Tent city outside Cabaret.
Thinking twice before going through huge pot hole.
Remains of washed away house.
Flooded farm land.
Giving away food supplies.
At 4AM on Saturday morning (yesterday) we got up to leave the house at 5 so we could get to Montrouis, walk across the bridge and meet Mike and Marion with whom we were riding to Port au Prince. We picked Barb up so she could drive our truck back to St Marc rather than let it sit in Montrouis all day in the melee of trucks and people. Al and Bev were moving to their new apartment so they needed the truck as well. We got back to our house at 6:30PM just as it was starting to rain.
Our trip to Port was not bad except for a near head on collision. Mike was sure the truck coming at us would move over but he didn't. Thank God Mike finally did...it caused us all a bit of a scare! The same thing happened on the way home but the truck driver got distracted by a guy on a bicycle and didn't see us! YIKES! It makes one thankful for the protection of the Lord on Haiti's highway.
Listening to the missionary stories at Agape made me realize the drama after a storm. I know it's happening in the States as well, but here, there is very little relief efforts except the little missionaries can do and with the relief are the stories of the people.
A man and child came to us from Gonaives, through Pierre our employee. This man is his brother. The child was hit with something while wading through the flood and was days with a broken leg and hip. He's now in St Marc with Pierre. The wife ran when the water started coming up, they don't know if she is living or dead. We will help this family relocate and pay all medical expenses.
Yvesner (an employee) took us to a family of five whose home was washed away. They constructed this little lean too along a wall in an empty lot used for dumping garbage. When it rains they find a place with a roof where no one is living then return to their "house". As we spoke with her and saw how desperate they were, we will rent them a room and give them clothing and food supply. That day all they'd eaten was a banana. The father was out searching for more to eat. We bought them food from a street side vendor, gave them beans and rice, and will continue to work on relocating them.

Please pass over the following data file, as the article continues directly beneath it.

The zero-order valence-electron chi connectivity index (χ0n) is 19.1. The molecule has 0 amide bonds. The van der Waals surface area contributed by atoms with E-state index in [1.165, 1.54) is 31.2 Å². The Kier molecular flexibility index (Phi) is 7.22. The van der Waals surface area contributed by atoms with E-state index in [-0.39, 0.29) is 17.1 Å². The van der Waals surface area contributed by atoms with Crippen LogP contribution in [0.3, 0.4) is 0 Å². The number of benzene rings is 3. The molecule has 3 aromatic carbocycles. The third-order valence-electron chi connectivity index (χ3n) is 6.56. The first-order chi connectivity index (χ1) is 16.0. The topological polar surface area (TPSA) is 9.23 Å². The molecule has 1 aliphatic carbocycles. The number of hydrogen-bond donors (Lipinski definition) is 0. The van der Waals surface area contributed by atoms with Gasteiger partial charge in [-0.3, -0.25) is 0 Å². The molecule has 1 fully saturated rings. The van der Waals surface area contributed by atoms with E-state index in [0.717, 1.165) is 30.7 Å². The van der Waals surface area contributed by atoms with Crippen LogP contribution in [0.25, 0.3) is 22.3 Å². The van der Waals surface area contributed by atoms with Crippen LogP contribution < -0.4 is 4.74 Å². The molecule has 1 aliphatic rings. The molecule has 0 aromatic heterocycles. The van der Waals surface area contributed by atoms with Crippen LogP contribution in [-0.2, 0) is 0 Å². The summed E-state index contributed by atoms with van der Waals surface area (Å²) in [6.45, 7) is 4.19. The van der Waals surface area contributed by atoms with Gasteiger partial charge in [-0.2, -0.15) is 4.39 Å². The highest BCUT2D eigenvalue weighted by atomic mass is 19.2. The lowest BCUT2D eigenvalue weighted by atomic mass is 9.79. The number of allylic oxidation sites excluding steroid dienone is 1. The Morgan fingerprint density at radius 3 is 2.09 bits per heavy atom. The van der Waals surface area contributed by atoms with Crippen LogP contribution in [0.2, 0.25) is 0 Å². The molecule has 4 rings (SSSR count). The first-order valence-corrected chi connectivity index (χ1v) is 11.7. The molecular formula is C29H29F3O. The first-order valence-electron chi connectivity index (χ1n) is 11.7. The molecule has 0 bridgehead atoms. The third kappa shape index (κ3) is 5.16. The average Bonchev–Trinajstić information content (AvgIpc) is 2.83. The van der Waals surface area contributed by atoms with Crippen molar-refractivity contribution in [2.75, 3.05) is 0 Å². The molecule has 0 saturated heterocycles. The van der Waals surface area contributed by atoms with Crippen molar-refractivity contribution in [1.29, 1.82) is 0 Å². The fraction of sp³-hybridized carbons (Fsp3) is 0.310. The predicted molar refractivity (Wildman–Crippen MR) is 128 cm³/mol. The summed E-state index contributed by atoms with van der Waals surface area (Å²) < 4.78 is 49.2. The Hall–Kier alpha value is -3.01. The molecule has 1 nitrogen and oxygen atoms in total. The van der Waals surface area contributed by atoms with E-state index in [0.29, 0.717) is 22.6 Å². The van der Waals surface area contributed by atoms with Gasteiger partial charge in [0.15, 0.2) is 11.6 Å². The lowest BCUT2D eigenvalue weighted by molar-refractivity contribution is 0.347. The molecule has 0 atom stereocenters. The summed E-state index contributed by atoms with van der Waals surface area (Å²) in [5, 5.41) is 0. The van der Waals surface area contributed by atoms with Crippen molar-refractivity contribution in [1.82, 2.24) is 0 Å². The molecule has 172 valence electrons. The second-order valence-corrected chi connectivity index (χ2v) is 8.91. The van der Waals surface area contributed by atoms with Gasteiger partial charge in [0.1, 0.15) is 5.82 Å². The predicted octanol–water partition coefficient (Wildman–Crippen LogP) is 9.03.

Yvesner also took us to the house with the tree across it. The baby was sitting right where the tree fell but because the top of the tree was caught by the roof next door the baby's life was spared. We need to find a chain saw to help them cut this tree out of the way and then we will help them repair their home.
Other pictures are not real clear but were taken from the vehicle we were in and give you an idea of the amount of water still around. We've decided that rather than feed a bunch of people one or two days we will find those who need help getting their lives back to some sort of "normal" such as these three families.
Monday should prove to be a better day at school now that we'll have our books. Believe it or not, we got all sixteen boxes and our groceries into five wheel barrows and crossed the bridge to where Barb was parked in our truck. If you think that was easy, think hundreds of people, yelling and pushing, a sagging bridge, and a parade of five wheel barrow guys, Gary, Al, and me trying to keep up, carrying my bag of bread that I didn't want to get squashed! All of a sudden I felt someone slip their hand into the handles of my bread bags. When I turned to look it was Pastor Alphonse! He gave me a big smile and got me across the bridge. He drives a Coke truck which was parked on one side and getting unloaded to fill the truck on the other side but took the time to walk way out of his way to accompany us to our truck....that kind of kindness is not found often is it?
The Lord bless you all and may you have a wonderful time worshipping today! Remember to pray for Hait and all people who are struggling at this time. We pray those who don't know the Lord, and there are many, will bow their knee to Him. We will continue to keep you posted on hurricane relief efforts as the Lord shows us who we should help.